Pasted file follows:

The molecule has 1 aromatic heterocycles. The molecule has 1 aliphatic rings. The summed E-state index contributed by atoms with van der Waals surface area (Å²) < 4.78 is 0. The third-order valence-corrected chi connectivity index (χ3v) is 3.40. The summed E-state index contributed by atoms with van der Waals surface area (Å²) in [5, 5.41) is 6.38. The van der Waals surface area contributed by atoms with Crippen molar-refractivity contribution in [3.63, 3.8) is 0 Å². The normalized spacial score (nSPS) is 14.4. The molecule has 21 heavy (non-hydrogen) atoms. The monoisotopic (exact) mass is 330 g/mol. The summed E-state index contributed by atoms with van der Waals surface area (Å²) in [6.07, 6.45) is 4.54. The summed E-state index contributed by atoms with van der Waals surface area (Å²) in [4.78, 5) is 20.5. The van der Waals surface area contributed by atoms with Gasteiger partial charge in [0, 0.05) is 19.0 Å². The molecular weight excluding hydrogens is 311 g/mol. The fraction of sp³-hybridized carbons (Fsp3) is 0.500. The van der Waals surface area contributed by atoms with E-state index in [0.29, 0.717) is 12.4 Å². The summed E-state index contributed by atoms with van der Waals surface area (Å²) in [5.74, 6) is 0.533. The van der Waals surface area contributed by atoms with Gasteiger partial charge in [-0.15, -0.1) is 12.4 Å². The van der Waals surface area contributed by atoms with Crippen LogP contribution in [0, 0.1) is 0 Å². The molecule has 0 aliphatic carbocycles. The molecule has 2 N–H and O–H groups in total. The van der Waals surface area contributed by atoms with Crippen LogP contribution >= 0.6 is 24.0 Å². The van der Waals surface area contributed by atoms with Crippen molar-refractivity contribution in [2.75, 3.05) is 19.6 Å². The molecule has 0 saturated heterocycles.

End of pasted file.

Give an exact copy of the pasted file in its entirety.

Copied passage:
The molecule has 1 aromatic heterocycles. The molecule has 1 aliphatic rings. The summed E-state index contributed by atoms with van der Waals surface area (Å²) < 4.78 is 0. The third-order valence-corrected chi connectivity index (χ3v) is 3.40. The summed E-state index contributed by atoms with van der Waals surface area (Å²) in [5, 5.41) is 6.38. The van der Waals surface area contributed by atoms with Crippen molar-refractivity contribution in [3.63, 3.8) is 0 Å². The normalized spacial score (nSPS) is 14.4. The molecule has 21 heavy (non-hydrogen) atoms. The monoisotopic (exact) mass is 330 g/mol. The summed E-state index contributed by atoms with van der Waals surface area (Å²) in [6.07, 6.45) is 4.54. The summed E-state index contributed by atoms with van der Waals surface area (Å²) in [4.78, 5) is 20.5. The van der Waals surface area contributed by atoms with Gasteiger partial charge in [0, 0.05) is 19.0 Å². The molecular weight excluding hydrogens is 311 g/mol. The fraction of sp³-hybridized carbons (Fsp3) is 0.500. The van der Waals surface area contributed by atoms with E-state index in [0.29, 0.717) is 12.4 Å². The summed E-state index contributed by atoms with van der Waals surface area (Å²) in [5.74, 6) is 0.533. The van der Waals surface area contributed by atoms with Gasteiger partial charge in [-0.15, -0.1) is 12.4 Å². The van der Waals surface area contributed by atoms with Crippen LogP contribution in [0, 0.1) is 0 Å². The molecule has 0 aliphatic carbocycles. The molecule has 2 N–H and O–H groups in total. The van der Waals surface area contributed by atoms with Crippen LogP contribution >= 0.6 is 24.0 Å². The van der Waals surface area contributed by atoms with Crippen molar-refractivity contribution in [2.75, 3.05) is 19.6 Å². The molecule has 0 saturated heterocycles.